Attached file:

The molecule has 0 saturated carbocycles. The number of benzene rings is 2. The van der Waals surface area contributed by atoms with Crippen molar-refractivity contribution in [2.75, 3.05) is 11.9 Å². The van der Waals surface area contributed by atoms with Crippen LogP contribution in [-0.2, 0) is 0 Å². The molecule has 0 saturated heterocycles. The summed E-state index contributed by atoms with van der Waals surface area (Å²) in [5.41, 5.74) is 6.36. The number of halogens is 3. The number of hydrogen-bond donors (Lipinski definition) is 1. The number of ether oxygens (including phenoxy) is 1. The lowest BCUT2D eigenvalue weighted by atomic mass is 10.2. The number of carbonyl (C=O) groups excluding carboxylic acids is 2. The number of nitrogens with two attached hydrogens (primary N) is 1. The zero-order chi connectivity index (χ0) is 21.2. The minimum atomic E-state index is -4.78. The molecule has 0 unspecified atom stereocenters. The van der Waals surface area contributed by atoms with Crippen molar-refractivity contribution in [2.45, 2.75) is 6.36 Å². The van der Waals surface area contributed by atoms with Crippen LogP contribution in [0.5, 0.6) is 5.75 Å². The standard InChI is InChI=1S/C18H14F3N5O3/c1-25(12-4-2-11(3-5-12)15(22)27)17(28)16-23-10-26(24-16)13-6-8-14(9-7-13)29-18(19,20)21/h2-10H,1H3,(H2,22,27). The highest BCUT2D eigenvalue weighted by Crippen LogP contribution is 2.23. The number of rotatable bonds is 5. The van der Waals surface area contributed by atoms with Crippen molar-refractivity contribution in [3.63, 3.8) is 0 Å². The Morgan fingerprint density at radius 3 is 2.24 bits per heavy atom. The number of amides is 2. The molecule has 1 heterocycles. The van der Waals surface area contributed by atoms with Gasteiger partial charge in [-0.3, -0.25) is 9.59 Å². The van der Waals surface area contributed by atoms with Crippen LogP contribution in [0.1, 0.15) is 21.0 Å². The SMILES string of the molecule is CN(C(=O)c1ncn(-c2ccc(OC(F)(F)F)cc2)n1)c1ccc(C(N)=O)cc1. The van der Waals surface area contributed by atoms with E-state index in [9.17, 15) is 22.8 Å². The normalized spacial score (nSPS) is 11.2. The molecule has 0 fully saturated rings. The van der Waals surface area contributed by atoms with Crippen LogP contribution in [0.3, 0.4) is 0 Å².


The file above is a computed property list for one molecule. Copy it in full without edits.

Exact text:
The molecule has 0 saturated carbocycles. The number of benzene rings is 2. The van der Waals surface area contributed by atoms with Crippen molar-refractivity contribution in [2.75, 3.05) is 11.9 Å². The van der Waals surface area contributed by atoms with Crippen LogP contribution in [-0.2, 0) is 0 Å². The molecule has 0 saturated heterocycles. The summed E-state index contributed by atoms with van der Waals surface area (Å²) in [5.41, 5.74) is 6.36. The number of halogens is 3. The number of hydrogen-bond donors (Lipinski definition) is 1. The number of ether oxygens (including phenoxy) is 1. The lowest BCUT2D eigenvalue weighted by atomic mass is 10.2. The number of carbonyl (C=O) groups excluding carboxylic acids is 2. The number of nitrogens with two attached hydrogens (primary N) is 1. The zero-order chi connectivity index (χ0) is 21.2. The minimum atomic E-state index is -4.78. The molecule has 0 unspecified atom stereocenters. The van der Waals surface area contributed by atoms with Crippen molar-refractivity contribution in [2.45, 2.75) is 6.36 Å². The van der Waals surface area contributed by atoms with Crippen LogP contribution in [0.5, 0.6) is 5.75 Å². The standard InChI is InChI=1S/C18H14F3N5O3/c1-25(12-4-2-11(3-5-12)15(22)27)17(28)16-23-10-26(24-16)13-6-8-14(9-7-13)29-18(19,20)21/h2-10H,1H3,(H2,22,27). The highest BCUT2D eigenvalue weighted by Crippen LogP contribution is 2.23. The number of rotatable bonds is 5. The van der Waals surface area contributed by atoms with Crippen molar-refractivity contribution in [3.63, 3.8) is 0 Å². The Morgan fingerprint density at radius 3 is 2.24 bits per heavy atom. The number of amides is 2. The molecule has 1 heterocycles. The van der Waals surface area contributed by atoms with Gasteiger partial charge in [-0.3, -0.25) is 9.59 Å². The van der Waals surface area contributed by atoms with Crippen LogP contribution in [0.1, 0.15) is 21.0 Å². The SMILES string of the molecule is CN(C(=O)c1ncn(-c2ccc(OC(F)(F)F)cc2)n1)c1ccc(C(N)=O)cc1. The van der Waals surface area contributed by atoms with E-state index in [9.17, 15) is 22.8 Å². The normalized spacial score (nSPS) is 11.2. The molecule has 0 fully saturated rings. The van der Waals surface area contributed by atoms with Crippen LogP contribution in [0.3, 0.4) is 0 Å².